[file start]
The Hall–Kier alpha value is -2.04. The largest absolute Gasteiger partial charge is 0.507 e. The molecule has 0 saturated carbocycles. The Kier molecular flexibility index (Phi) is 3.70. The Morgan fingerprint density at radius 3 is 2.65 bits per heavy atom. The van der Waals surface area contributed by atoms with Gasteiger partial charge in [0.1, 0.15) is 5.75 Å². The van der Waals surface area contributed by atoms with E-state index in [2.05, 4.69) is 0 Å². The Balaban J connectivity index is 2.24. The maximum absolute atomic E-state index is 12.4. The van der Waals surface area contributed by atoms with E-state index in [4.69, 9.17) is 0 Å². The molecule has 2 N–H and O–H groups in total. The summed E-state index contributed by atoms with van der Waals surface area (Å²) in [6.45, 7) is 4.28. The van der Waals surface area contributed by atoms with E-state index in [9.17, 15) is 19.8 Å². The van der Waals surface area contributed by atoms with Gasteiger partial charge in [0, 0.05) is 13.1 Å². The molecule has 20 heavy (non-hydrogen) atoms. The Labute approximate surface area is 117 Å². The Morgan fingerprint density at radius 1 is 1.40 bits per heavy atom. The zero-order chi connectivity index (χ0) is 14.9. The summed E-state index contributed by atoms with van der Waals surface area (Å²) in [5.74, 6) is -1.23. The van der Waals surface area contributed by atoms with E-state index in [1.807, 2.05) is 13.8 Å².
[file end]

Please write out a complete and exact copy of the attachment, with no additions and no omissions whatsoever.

The Hall–Kier alpha value is -2.04. The largest absolute Gasteiger partial charge is 0.507 e. The molecule has 0 saturated carbocycles. The Kier molecular flexibility index (Phi) is 3.70. The Morgan fingerprint density at radius 3 is 2.65 bits per heavy atom. The van der Waals surface area contributed by atoms with Gasteiger partial charge in [0.1, 0.15) is 5.75 Å². The van der Waals surface area contributed by atoms with E-state index in [2.05, 4.69) is 0 Å². The Balaban J connectivity index is 2.24. The maximum absolute atomic E-state index is 12.4. The van der Waals surface area contributed by atoms with E-state index in [4.69, 9.17) is 0 Å². The molecule has 2 N–H and O–H groups in total. The summed E-state index contributed by atoms with van der Waals surface area (Å²) in [6.45, 7) is 4.28. The van der Waals surface area contributed by atoms with E-state index in [9.17, 15) is 19.8 Å². The van der Waals surface area contributed by atoms with Gasteiger partial charge in [0, 0.05) is 13.1 Å². The molecule has 20 heavy (non-hydrogen) atoms. The Labute approximate surface area is 117 Å². The Morgan fingerprint density at radius 1 is 1.40 bits per heavy atom. The zero-order chi connectivity index (χ0) is 14.9. The summed E-state index contributed by atoms with van der Waals surface area (Å²) in [5.74, 6) is -1.23. The van der Waals surface area contributed by atoms with E-state index in [1.807, 2.05) is 13.8 Å².